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Materials Physics

A wide range of problems in materials physics from ambient to extreme conditions are investigated. These include condensed matter studies as a function of pressure and temperature as well the development of new potentially useful materials.

The Geophysical Laboratory has made important advances in the growth of diamond by chemical vapor deposition (CVD).  Methods have been developed to produce single-crystal diamond at low pressure having a broad range of properties. Video- "Growing Synthetic Diamonds"

Ferroelectrics are very interesting not only in their manifold useful applications, but also are very interesting in their fundamental physics. What makes these materials so extraordinarily sensitive to applied electrical and stress fields? How can their properties be optimized? Can we design new materials that have better properties?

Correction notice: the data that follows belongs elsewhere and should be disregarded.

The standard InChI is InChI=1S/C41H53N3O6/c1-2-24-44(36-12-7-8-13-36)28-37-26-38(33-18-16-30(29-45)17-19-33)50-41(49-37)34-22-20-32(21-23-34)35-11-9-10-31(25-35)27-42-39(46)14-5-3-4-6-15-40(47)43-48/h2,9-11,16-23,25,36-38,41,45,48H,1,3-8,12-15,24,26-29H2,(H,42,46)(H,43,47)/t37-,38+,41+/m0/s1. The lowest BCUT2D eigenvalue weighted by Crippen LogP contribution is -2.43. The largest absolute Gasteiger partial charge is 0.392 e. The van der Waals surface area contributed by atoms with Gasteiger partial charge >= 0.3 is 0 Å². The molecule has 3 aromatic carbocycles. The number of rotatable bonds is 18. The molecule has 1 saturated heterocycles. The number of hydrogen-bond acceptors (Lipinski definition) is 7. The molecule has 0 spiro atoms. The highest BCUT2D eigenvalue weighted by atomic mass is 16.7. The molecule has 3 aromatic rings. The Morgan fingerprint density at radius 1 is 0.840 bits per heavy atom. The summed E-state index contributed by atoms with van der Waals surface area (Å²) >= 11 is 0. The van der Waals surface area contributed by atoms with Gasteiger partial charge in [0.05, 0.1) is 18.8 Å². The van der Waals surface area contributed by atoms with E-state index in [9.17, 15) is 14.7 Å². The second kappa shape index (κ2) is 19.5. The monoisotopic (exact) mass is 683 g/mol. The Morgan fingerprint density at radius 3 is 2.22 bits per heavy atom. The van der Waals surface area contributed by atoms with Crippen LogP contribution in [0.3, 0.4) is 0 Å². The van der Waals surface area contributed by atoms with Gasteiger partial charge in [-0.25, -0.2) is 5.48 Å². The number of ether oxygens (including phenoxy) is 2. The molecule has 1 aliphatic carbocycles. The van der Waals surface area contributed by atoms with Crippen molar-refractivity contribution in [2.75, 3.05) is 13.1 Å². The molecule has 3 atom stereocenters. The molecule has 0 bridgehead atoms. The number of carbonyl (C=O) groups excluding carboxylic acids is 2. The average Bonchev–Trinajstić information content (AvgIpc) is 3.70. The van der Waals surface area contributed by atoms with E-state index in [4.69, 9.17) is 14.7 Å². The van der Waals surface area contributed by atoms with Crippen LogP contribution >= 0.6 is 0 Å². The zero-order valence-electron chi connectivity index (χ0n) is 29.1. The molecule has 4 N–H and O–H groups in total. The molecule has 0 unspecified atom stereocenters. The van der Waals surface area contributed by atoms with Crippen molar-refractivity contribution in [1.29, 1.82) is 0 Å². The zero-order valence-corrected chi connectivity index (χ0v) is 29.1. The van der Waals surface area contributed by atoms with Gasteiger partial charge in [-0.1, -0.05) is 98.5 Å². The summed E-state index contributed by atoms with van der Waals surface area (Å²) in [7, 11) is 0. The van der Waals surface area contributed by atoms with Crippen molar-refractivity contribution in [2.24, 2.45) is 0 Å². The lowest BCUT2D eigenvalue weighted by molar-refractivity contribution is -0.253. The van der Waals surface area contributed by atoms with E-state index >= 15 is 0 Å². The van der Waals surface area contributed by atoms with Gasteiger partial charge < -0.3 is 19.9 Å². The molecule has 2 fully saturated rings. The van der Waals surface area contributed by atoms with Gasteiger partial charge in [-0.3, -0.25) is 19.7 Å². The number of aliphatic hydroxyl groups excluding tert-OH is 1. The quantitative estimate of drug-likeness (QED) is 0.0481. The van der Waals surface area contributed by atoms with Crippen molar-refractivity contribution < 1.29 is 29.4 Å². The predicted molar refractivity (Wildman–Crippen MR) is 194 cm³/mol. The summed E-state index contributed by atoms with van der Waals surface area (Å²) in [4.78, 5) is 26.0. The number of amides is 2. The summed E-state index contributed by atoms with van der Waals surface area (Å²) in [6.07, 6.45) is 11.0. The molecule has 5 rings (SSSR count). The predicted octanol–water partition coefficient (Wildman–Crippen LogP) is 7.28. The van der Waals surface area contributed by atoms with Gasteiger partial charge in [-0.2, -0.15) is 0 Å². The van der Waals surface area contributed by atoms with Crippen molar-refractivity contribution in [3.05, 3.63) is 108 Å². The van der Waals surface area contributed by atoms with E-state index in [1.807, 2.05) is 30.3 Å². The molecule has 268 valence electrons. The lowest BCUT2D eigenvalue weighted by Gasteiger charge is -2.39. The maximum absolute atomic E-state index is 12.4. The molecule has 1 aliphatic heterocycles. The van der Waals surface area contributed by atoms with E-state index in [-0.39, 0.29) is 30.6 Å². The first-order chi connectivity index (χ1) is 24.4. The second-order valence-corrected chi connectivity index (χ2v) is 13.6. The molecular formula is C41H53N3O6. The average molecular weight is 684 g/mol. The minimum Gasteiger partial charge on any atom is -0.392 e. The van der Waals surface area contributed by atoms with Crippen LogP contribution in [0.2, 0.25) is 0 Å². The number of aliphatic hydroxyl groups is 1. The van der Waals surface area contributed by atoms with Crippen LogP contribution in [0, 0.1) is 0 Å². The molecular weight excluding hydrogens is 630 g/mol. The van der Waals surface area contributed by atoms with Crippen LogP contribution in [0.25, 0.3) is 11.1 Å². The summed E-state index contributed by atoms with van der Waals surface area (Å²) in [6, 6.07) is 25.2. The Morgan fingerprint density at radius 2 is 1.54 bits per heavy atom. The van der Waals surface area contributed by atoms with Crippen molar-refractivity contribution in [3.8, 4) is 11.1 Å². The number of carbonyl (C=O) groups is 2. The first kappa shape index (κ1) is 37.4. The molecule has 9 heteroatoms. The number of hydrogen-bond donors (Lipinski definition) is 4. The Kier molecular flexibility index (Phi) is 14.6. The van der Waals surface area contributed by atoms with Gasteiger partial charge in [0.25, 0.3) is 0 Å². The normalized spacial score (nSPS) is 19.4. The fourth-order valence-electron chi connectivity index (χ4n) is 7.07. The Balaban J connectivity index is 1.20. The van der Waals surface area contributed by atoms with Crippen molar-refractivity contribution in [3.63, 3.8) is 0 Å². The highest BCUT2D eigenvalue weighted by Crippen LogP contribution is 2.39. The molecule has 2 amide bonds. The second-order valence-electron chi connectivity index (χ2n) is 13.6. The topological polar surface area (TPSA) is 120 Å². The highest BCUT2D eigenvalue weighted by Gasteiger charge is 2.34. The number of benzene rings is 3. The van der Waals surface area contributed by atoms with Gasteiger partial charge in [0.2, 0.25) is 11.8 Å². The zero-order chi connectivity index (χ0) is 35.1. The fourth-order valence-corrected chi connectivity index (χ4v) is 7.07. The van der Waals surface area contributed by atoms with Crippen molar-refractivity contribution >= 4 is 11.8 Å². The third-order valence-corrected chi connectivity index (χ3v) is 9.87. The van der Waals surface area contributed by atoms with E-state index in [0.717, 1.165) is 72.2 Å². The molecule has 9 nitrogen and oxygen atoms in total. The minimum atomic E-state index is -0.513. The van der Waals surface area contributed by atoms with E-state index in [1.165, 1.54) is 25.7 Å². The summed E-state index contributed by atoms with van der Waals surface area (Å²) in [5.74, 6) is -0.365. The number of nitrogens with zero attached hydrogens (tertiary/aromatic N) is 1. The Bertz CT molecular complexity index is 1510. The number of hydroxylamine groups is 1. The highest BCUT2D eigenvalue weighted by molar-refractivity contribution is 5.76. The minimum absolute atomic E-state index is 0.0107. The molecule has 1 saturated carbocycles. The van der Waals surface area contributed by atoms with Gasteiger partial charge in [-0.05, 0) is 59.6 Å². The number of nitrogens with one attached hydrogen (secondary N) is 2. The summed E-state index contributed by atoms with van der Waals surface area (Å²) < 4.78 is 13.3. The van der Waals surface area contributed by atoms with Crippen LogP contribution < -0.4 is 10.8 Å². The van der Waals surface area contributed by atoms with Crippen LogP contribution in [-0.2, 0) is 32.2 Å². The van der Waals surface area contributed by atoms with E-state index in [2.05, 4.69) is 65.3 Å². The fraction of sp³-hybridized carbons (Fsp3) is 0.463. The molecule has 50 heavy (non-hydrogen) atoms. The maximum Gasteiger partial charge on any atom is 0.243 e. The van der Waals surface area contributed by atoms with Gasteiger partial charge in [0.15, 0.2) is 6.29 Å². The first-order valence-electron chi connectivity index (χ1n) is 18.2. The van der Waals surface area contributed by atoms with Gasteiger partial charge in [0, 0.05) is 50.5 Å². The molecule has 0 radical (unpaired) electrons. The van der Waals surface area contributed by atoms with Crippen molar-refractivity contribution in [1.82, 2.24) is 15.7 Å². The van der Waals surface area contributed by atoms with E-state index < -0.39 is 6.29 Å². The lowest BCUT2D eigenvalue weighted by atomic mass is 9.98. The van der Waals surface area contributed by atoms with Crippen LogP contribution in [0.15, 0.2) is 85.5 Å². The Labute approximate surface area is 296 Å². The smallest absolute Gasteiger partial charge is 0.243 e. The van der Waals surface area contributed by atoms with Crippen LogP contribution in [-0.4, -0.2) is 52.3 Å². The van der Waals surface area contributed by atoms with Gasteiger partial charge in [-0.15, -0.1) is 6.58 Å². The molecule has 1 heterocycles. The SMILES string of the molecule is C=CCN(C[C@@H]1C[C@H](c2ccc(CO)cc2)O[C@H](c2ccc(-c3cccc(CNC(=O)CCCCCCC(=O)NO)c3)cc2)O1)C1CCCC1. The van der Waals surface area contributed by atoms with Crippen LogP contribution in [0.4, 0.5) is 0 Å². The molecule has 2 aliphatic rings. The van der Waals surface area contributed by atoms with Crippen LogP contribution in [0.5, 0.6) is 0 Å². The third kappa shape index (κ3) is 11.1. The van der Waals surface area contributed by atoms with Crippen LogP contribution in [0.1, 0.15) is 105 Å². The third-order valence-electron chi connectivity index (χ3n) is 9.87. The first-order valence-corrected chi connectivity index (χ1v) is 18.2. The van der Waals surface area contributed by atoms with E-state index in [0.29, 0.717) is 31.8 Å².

Scientists have found that in addition to chemical manipulation, superconductivity can be induced by high pressure in high-temperature superconductors. The high critical temperatures on record were first measured here (164 K). 

Materials Physics News

 

Nagoya, Japan, 11 May 2016—Ronald Cohen was an invited speaker at the AMTC5 workshop in Nagoya May 11-13, 2016 and spoke on "Strong Coupling Ferroelectrics, How They Work and How They Can Be Improved."  He then visited ELSI (Earth and Life Sciences Institute) at Tokyo Tech and spoke on “First-principles studies of the deep Earth.”

Washington, D.C., 18 March 2016—Geophysical Laboratory team Tim Strobel, Venkat Bhadram, and alum DuckYoung Kim, has discovered a new transition metal, titanium pernitride, TiN2, which is ultraincompressible and could be a potential superhard material.

New work by the Geophysical Laboratory's Kadek Hemawan and team has resulted in a method for synthesizing diamond at atmospheric pressure with a microwave capillary technique.